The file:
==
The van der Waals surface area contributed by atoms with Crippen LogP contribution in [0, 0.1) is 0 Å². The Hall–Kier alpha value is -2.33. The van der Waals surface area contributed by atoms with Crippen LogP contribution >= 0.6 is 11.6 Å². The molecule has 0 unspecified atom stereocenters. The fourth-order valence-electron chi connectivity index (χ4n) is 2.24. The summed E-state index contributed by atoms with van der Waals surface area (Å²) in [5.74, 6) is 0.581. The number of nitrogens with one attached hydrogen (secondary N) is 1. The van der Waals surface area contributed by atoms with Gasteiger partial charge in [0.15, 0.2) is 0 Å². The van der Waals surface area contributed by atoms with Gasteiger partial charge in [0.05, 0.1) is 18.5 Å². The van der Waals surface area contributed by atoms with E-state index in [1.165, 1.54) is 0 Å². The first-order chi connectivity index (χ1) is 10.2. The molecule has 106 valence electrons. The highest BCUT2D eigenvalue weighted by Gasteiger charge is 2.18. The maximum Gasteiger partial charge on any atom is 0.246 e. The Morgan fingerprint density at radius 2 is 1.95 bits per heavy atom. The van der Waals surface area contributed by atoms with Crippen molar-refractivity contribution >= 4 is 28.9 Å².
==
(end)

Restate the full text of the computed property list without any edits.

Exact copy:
The van der Waals surface area contributed by atoms with Crippen LogP contribution in [0, 0.1) is 0 Å². The Hall–Kier alpha value is -2.33. The van der Waals surface area contributed by atoms with Crippen LogP contribution >= 0.6 is 11.6 Å². The molecule has 0 unspecified atom stereocenters. The fourth-order valence-electron chi connectivity index (χ4n) is 2.24. The summed E-state index contributed by atoms with van der Waals surface area (Å²) in [5.74, 6) is 0.581. The number of nitrogens with one attached hydrogen (secondary N) is 1. The van der Waals surface area contributed by atoms with Gasteiger partial charge in [0.15, 0.2) is 0 Å². The van der Waals surface area contributed by atoms with Gasteiger partial charge in [0.05, 0.1) is 18.5 Å². The van der Waals surface area contributed by atoms with E-state index in [1.165, 1.54) is 0 Å². The first-order chi connectivity index (χ1) is 10.2. The molecule has 106 valence electrons. The highest BCUT2D eigenvalue weighted by Gasteiger charge is 2.18. The maximum Gasteiger partial charge on any atom is 0.246 e. The Morgan fingerprint density at radius 2 is 1.95 bits per heavy atom. The van der Waals surface area contributed by atoms with Crippen molar-refractivity contribution >= 4 is 28.9 Å².